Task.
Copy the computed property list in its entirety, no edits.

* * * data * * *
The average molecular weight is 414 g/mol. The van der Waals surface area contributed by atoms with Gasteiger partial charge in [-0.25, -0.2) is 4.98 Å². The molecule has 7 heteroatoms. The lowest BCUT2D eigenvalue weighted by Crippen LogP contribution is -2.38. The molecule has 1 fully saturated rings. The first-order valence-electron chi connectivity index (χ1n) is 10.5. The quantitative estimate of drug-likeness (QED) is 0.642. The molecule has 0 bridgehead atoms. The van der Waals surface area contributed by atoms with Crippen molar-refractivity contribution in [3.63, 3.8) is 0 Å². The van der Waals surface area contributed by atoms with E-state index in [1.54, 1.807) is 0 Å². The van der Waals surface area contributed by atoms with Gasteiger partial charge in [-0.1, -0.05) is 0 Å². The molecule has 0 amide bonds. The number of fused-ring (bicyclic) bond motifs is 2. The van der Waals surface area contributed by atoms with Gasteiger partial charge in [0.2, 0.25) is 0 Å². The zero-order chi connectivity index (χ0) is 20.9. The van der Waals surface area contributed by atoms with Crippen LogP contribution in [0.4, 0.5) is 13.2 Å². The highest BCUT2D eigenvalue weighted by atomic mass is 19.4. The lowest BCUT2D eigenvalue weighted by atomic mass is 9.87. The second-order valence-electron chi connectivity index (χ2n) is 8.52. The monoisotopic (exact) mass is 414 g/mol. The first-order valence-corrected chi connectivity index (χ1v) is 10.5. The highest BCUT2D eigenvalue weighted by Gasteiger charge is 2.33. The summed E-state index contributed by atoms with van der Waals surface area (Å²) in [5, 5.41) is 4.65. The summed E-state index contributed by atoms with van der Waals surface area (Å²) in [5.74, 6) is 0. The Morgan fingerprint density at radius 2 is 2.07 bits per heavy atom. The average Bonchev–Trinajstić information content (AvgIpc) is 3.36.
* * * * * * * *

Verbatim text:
The average molecular weight is 414 g/mol. The van der Waals surface area contributed by atoms with Gasteiger partial charge in [-0.25, -0.2) is 4.98 Å². The molecule has 7 heteroatoms. The lowest BCUT2D eigenvalue weighted by Crippen LogP contribution is -2.38. The molecule has 1 fully saturated rings. The first-order valence-electron chi connectivity index (χ1n) is 10.5. The quantitative estimate of drug-likeness (QED) is 0.642. The molecule has 0 bridgehead atoms. The van der Waals surface area contributed by atoms with Crippen molar-refractivity contribution in [3.63, 3.8) is 0 Å². The van der Waals surface area contributed by atoms with E-state index in [1.54, 1.807) is 0 Å². The van der Waals surface area contributed by atoms with Gasteiger partial charge in [-0.1, -0.05) is 0 Å². The molecule has 0 amide bonds. The number of fused-ring (bicyclic) bond motifs is 2. The van der Waals surface area contributed by atoms with Gasteiger partial charge in [0.2, 0.25) is 0 Å². The zero-order chi connectivity index (χ0) is 20.9. The van der Waals surface area contributed by atoms with Crippen LogP contribution in [0.4, 0.5) is 13.2 Å². The highest BCUT2D eigenvalue weighted by atomic mass is 19.4. The lowest BCUT2D eigenvalue weighted by atomic mass is 9.87. The second-order valence-electron chi connectivity index (χ2n) is 8.52. The monoisotopic (exact) mass is 414 g/mol. The first-order valence-corrected chi connectivity index (χ1v) is 10.5. The highest BCUT2D eigenvalue weighted by Gasteiger charge is 2.33. The summed E-state index contributed by atoms with van der Waals surface area (Å²) in [5, 5.41) is 4.65. The summed E-state index contributed by atoms with van der Waals surface area (Å²) in [5.74, 6) is 0. The Morgan fingerprint density at radius 2 is 2.07 bits per heavy atom. The average Bonchev–Trinajstić information content (AvgIpc) is 3.36.